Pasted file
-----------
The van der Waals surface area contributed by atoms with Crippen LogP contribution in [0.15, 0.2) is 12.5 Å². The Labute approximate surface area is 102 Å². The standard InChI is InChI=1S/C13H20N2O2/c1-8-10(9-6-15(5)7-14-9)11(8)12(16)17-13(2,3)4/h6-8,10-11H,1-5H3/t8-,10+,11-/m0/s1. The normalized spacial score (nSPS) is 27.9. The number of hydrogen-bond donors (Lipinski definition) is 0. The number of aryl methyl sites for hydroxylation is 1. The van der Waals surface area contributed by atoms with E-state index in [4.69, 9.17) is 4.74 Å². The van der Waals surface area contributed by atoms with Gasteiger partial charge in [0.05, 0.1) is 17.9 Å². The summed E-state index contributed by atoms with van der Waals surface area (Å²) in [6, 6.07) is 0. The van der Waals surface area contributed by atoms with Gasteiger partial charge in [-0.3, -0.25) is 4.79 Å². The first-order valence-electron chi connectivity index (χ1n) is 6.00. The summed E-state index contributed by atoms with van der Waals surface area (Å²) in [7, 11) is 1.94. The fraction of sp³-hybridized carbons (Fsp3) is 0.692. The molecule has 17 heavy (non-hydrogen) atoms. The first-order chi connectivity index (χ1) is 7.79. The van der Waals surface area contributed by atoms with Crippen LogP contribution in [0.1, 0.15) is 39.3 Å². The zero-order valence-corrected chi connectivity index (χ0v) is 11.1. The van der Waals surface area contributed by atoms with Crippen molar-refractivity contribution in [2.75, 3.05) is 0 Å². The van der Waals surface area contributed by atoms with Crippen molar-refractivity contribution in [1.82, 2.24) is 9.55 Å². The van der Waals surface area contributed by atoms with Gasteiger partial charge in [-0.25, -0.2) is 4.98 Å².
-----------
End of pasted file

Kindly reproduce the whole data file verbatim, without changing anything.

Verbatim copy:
The van der Waals surface area contributed by atoms with Crippen LogP contribution in [0.15, 0.2) is 12.5 Å². The Labute approximate surface area is 102 Å². The standard InChI is InChI=1S/C13H20N2O2/c1-8-10(9-6-15(5)7-14-9)11(8)12(16)17-13(2,3)4/h6-8,10-11H,1-5H3/t8-,10+,11-/m0/s1. The normalized spacial score (nSPS) is 27.9. The number of hydrogen-bond donors (Lipinski definition) is 0. The number of aryl methyl sites for hydroxylation is 1. The van der Waals surface area contributed by atoms with E-state index in [4.69, 9.17) is 4.74 Å². The van der Waals surface area contributed by atoms with Gasteiger partial charge in [0.05, 0.1) is 17.9 Å². The summed E-state index contributed by atoms with van der Waals surface area (Å²) in [6, 6.07) is 0. The van der Waals surface area contributed by atoms with Gasteiger partial charge in [-0.3, -0.25) is 4.79 Å². The first-order valence-electron chi connectivity index (χ1n) is 6.00. The summed E-state index contributed by atoms with van der Waals surface area (Å²) in [7, 11) is 1.94. The fraction of sp³-hybridized carbons (Fsp3) is 0.692. The molecule has 17 heavy (non-hydrogen) atoms. The first-order chi connectivity index (χ1) is 7.79. The van der Waals surface area contributed by atoms with Crippen LogP contribution in [0.1, 0.15) is 39.3 Å². The zero-order valence-corrected chi connectivity index (χ0v) is 11.1. The van der Waals surface area contributed by atoms with Crippen molar-refractivity contribution in [2.75, 3.05) is 0 Å². The van der Waals surface area contributed by atoms with Crippen molar-refractivity contribution in [1.82, 2.24) is 9.55 Å². The van der Waals surface area contributed by atoms with Gasteiger partial charge in [-0.25, -0.2) is 4.98 Å².